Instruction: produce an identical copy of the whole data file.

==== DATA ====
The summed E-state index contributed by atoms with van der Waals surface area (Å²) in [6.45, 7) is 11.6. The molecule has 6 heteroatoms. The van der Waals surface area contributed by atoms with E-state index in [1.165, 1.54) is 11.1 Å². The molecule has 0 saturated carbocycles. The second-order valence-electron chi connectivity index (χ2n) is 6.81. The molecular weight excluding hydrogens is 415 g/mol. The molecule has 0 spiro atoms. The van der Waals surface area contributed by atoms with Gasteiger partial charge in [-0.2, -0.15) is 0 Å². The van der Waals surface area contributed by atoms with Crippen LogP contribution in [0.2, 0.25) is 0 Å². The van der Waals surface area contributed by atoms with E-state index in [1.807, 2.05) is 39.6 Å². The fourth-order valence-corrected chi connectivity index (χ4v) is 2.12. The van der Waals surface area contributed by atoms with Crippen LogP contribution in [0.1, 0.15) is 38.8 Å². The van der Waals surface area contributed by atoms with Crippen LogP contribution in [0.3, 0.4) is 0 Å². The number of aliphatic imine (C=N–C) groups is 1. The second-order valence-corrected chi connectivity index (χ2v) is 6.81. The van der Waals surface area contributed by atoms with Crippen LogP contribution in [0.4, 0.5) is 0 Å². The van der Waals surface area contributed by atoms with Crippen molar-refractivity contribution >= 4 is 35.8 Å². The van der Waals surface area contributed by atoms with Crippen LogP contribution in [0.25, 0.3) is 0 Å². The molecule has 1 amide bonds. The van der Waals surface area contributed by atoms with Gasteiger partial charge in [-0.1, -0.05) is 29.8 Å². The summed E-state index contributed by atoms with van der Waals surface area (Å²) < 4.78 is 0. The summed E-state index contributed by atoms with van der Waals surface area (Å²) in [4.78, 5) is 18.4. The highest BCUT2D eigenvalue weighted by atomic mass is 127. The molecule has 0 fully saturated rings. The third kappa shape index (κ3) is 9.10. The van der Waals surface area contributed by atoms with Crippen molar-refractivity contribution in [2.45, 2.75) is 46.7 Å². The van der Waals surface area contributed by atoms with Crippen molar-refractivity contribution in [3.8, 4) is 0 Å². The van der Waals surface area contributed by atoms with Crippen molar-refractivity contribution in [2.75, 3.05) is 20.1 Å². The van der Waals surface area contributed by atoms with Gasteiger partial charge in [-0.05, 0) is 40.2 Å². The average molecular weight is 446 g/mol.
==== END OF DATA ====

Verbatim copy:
The summed E-state index contributed by atoms with van der Waals surface area (Å²) in [6.45, 7) is 11.6. The molecule has 6 heteroatoms. The van der Waals surface area contributed by atoms with E-state index in [1.165, 1.54) is 11.1 Å². The molecule has 0 saturated carbocycles. The second-order valence-electron chi connectivity index (χ2n) is 6.81. The molecular weight excluding hydrogens is 415 g/mol. The molecule has 0 spiro atoms. The van der Waals surface area contributed by atoms with Gasteiger partial charge in [-0.2, -0.15) is 0 Å². The van der Waals surface area contributed by atoms with Crippen LogP contribution in [0.2, 0.25) is 0 Å². The van der Waals surface area contributed by atoms with E-state index in [1.807, 2.05) is 39.6 Å². The fourth-order valence-corrected chi connectivity index (χ4v) is 2.12. The van der Waals surface area contributed by atoms with Crippen LogP contribution in [0.1, 0.15) is 38.8 Å². The van der Waals surface area contributed by atoms with Crippen LogP contribution in [0.3, 0.4) is 0 Å². The number of aliphatic imine (C=N–C) groups is 1. The second-order valence-corrected chi connectivity index (χ2v) is 6.81. The van der Waals surface area contributed by atoms with Crippen LogP contribution in [0.4, 0.5) is 0 Å². The van der Waals surface area contributed by atoms with Crippen molar-refractivity contribution >= 4 is 35.8 Å². The van der Waals surface area contributed by atoms with Crippen LogP contribution in [0.25, 0.3) is 0 Å². The molecule has 1 amide bonds. The van der Waals surface area contributed by atoms with Gasteiger partial charge in [-0.1, -0.05) is 29.8 Å². The summed E-state index contributed by atoms with van der Waals surface area (Å²) < 4.78 is 0. The summed E-state index contributed by atoms with van der Waals surface area (Å²) in [4.78, 5) is 18.4. The highest BCUT2D eigenvalue weighted by atomic mass is 127. The molecule has 0 fully saturated rings. The third kappa shape index (κ3) is 9.10. The van der Waals surface area contributed by atoms with Crippen molar-refractivity contribution in [2.45, 2.75) is 46.7 Å². The van der Waals surface area contributed by atoms with Crippen molar-refractivity contribution in [3.8, 4) is 0 Å². The van der Waals surface area contributed by atoms with Crippen molar-refractivity contribution in [2.75, 3.05) is 20.1 Å². The van der Waals surface area contributed by atoms with Gasteiger partial charge in [-0.05, 0) is 40.2 Å². The average molecular weight is 446 g/mol.